Monthly Archives: July 2014

Cool Stuff Series: The Wee Ceili Room

OK, so I have permission to share with you one of the best kept secrets in the local Irish music scene.

All right, not-quite-so-well-kept secrets. At the least, it’s a Cool Thing that most folks outside the inner circles of Irish music fandom haven’t heard about.

I present to you the Wee Ceili* Room.

Technically, it’s an enclosed porch in the back of the home of Irish dance instructor and traditional music promoter Sam Keator and his lovely and gracious wife Anne Doherty, but to call it an enclosed porch doesn’t do it justice. The floors and walls are a rich, polished wood, with windows and skylight. Most important, the acoustics are excellent.

This, my friends, is the location of some of the most incredible house concerts you will find anywhere. Don’t believe me? Google Andy Irvine, Noel Hill, Laurence Nugent, Hanz Araki, Golden Bough, and Molly’s Revenge. They, and plenty more, have played the Wee Ceili Room.

Calling the setting intimate is an understatement. Seating is for about sixty-ish, and if you are sitting in the front row you may have to tuck your feet out of the way if a musician gets up to change instruments. The atmosphere is one of utmost respect for the music— you will not hear people chatting in the audience or talking on their cell phones while the musicians are playing. Not that all is Serious with a capital ‘S’. The musicians generally bring stories to go along with the songs, and some of them will have you laughing until you can’t breathe. If you want to not only hear the songs and tunes, but also learn about their provenance and the historical events from which they arose, this is your place.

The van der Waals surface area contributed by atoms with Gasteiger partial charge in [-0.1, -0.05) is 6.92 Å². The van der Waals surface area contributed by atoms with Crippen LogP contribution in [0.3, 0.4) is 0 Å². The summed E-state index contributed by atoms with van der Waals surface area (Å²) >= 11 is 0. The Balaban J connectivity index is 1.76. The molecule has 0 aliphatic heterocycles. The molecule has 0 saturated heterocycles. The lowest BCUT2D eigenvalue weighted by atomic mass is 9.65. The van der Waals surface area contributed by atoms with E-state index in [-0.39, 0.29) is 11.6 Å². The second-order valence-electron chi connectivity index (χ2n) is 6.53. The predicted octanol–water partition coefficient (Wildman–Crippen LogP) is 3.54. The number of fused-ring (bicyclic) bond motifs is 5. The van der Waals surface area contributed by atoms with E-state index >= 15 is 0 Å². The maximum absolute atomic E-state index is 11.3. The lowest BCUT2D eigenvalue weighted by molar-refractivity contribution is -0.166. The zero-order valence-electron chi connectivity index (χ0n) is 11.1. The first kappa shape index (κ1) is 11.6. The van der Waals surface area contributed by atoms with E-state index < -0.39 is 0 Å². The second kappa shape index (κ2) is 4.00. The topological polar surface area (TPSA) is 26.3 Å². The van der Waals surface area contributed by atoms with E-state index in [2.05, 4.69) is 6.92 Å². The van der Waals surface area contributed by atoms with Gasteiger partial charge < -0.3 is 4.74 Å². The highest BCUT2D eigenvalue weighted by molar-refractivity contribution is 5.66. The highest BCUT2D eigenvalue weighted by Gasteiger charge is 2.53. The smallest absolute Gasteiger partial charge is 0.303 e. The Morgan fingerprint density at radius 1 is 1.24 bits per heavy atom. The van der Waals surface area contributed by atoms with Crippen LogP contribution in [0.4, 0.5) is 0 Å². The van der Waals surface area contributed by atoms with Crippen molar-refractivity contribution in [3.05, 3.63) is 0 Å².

There is a casual potluck of desserts, snacks and libations before the music starts that picks up again with the set break. Don’t worry if everyone seems to know everyone else. Before the end of the evening, you’ll know everyone, too. And when you come back the next time they’ll be glad to see you again.

The Wee Ceili Room reminds me of something out of Charles de Lint’s Newford. I half-expect Geordie to play there some day, or to bump into Jilly in the audience. Outside the world of Story, we may not find shapeshifters or paintings that come to life, but the magic is real nonetheless.

(The Wee Ceili Room exists in the very real Washington County, about 45 minutes to an hour southwest of Portland. To find out more about coming events and to find out how get on the mailing list, check out www.IrishPDX.com. And while you are there, look at the info on dance classes, ceilis, the Community Concert Series, and other great things Sam has going. ‘Cause honestly, I could probably fill up the rest of my Cool Stuff blog with the events he has going on.)

*‘Ceili’, pronounced ‘kay-lee’ has come in this country to refer to both Irish Social Dance and to one of the dance socials where ceili dancing happens. But the literal translation from the Irish is ‘party’.

It Takes a Village. . .

Samhain-kitty here. Since writer person is neglecting this blog almost as badly as she is neglecting her poor, long-suffering cat, let me be the one to tell you she has a guest blog up at Here Be Magic. http://herebemagic.blogspot.com/2014/07/it-takes-village.html

The people behind the scenes who make books happen. Including you, readers!

Cool Stuff II: Arch Cape